I really wished they would have used this chip in other games instead of going the 32X route. I can understand why it only made it into one game though, just drove the prices up too much. They should have been less concerned with 3D graphics and more concerned with keeping up with Nintendo in 2D. No doubt in my mind that the latter Genesis games could have looked as good as the later SNES games with some extra horse power in the cart.
     
  11. Sik

    Sik

    Sik is pronounced as "seek", not as "sick". Tech Member
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    being an asshole =P
    Yeah, I know, but what I mean is that unless you know what the SVP is meant to do, it'll be way too hard to understand the code. If you know how should it interact with the rest, at least a small portion, things will be a lot easier. I probably wouldn't have found so much code from Sonic 3D if I didn't know what each RAM address was used for.

    I got it at the equivalent to 9.33 dollars. Think on it again :P
     
  12. Nemesis

    Nemesis

    Tech Member
    Well, fortunately we do have a point of reference. The 68000 code writes particular command words to to SVP to put it into different states. You can see those same command words as constants in the SVP code. There's enough context to figure out compare and branch instructions, and from that you can start to explore the rest of the code. It'd still be a lot of work to build up a reasonable set of instructions, but a guy called Tasco Deluxe has already done the hard work, and managed to figure out a large number of instructions with a fair degree of certanty, and somehow managed to map out the registers too. The documents are called the "SVP Reference Guide" and the "SVP Register Guide", and are linked to by the SVP Wikipedia article.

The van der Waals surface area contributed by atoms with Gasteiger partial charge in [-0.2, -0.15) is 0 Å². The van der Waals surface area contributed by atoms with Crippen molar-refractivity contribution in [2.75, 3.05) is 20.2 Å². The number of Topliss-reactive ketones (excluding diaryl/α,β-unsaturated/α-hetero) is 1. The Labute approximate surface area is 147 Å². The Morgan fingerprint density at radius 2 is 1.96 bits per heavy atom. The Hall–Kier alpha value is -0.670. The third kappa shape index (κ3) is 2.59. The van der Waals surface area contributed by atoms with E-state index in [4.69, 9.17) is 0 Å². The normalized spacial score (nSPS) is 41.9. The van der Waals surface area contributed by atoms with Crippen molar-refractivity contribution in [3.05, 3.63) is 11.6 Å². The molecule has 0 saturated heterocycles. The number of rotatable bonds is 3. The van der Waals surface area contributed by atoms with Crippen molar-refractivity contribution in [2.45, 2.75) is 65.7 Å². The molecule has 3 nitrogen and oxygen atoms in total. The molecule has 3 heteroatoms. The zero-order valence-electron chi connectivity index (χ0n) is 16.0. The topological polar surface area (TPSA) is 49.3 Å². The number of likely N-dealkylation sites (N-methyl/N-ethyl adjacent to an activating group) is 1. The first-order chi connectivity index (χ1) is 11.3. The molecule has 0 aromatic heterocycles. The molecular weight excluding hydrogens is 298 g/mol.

There isn't enough to emulate the SVP, but I'm hoping to match the machine code format for the SVP to another known processor. Chances are the machine code format isn't unique. If the SVP is a Samsung SSP1601M as is generally believed at this point, then from what I've read, the machine code format is fairly universal for the entire SSP16 family of DSP chipsets from Samsung. If we can find a reference for another chipset in that family, it might be enough to emulate the SVP. From what I can tell though, the manual we really want is called the "SSP16 Family Digital Signal Processor User's Manual", by Samsung.


    Anyway, I think I can pretty much confirm that Samsung was indeed the manufacturer of the SVP. I desoldered the SVP chip from a copy of Virtua Racing yesterday. There are several markings on the bottom of the chip I have yet to identify, but what I can identify is the line "Made in Korea". Samsung is of course based in Korea, and is their largest manufacturer of IC's. I don't think there was any other Korean-based manufacturer in the early 90's that produced DSPs.
     
  13. Sith

    Sith

    The molotov bitch Member
    That is interesting news, and a big lead that you might be right. I'm keeping my fingers crossed.
     
  14. ICEknight

    ICEknight